Here is the most commonly understood form of worship for church-folk. This is the experiential type of worship that happens in congregations or in your car or in your Bible study. Psalms is plastered with this ingredient of worship as are many, many other parts of the Bible. We are told "make a joyful noise unto the Lord, rejoice and sing praise." We are called to sing songs collectively and individually laced with hearts of gratitude.

This is an invaluable and irreplaceable ingredient of worship.

In the Bible we see powerful kings as well as poor, unwed mothers singing songs of God's unbridled goodness to glorify him. Singing is a universal language. When we individually or collectively blend emotion and action we create matter; and this is good. And right. And important. And essential to worshiping the Creator of the universe.

The second ingredient of worship is silence.

Quiet time with Him, sitting alone in His presence, listening for His voice, deep diving into the Scriptures; this is also worship. Seeking His face in the Bible and craving his Word. Not to get anything out of it, but to simply know Him more. These are the times we don't come to Him with our needs, we simply come to Him.

We are busy people. We are rushing to make things and meet deadlines and complete tasks all day long, so the sacrifice of doing nothing can feel extravagant. Almost indulgent. And this worshipful wastefulness mirrors the heart of what Mary did with the nard, the expensive perfume, when she broke it all over Jesus' dirty feet. Time in our culture is what nard was in Jesus'.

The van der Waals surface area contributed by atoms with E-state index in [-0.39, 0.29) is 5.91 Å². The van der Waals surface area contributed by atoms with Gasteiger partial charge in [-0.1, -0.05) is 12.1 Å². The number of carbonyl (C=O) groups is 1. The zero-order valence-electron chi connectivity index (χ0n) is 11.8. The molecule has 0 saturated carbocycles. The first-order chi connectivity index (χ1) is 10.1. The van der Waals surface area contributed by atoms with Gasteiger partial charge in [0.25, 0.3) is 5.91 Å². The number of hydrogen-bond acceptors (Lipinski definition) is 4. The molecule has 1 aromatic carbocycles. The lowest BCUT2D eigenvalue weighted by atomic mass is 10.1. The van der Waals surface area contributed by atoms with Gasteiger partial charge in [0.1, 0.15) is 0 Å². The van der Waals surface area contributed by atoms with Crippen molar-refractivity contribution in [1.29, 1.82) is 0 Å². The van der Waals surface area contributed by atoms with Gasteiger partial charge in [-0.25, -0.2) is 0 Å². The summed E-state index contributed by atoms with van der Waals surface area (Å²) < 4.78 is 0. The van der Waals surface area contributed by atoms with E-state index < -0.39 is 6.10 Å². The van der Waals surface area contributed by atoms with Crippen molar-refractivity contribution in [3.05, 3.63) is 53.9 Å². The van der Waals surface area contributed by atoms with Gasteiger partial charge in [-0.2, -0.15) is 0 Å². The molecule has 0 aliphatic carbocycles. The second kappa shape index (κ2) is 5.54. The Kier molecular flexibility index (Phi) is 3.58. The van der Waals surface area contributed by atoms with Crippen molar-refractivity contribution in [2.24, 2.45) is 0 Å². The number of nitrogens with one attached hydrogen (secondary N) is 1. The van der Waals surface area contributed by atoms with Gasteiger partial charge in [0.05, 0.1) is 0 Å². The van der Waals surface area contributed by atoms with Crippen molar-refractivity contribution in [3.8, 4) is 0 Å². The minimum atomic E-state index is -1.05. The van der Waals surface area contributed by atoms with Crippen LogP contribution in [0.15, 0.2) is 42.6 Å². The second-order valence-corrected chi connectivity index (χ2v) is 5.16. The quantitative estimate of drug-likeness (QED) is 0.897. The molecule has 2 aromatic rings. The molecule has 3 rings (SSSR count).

Let me tell you a story.

One afternoon, I wanted to slam my head into the wall. My kids were nuts, I was feeling worn out, purposeless, confused, angry and sad. Super sad. I had read in Richard Foster's The Celebration of Discipline, how important solitude and silence were in knowing God more. Instead of choosing to spin out that day, I put on a show for my kids, put my baby down for a nap and closed my bedroom door. 

It was a typical cloudy day and I had no clue how to do this. I laid my face in the carpet and forced myself not to get up. What I really wanted to do was clean the dirt and crud I could see by the slider door. I literally had to sit on my arms. I laid there and did nothing.

It was weird.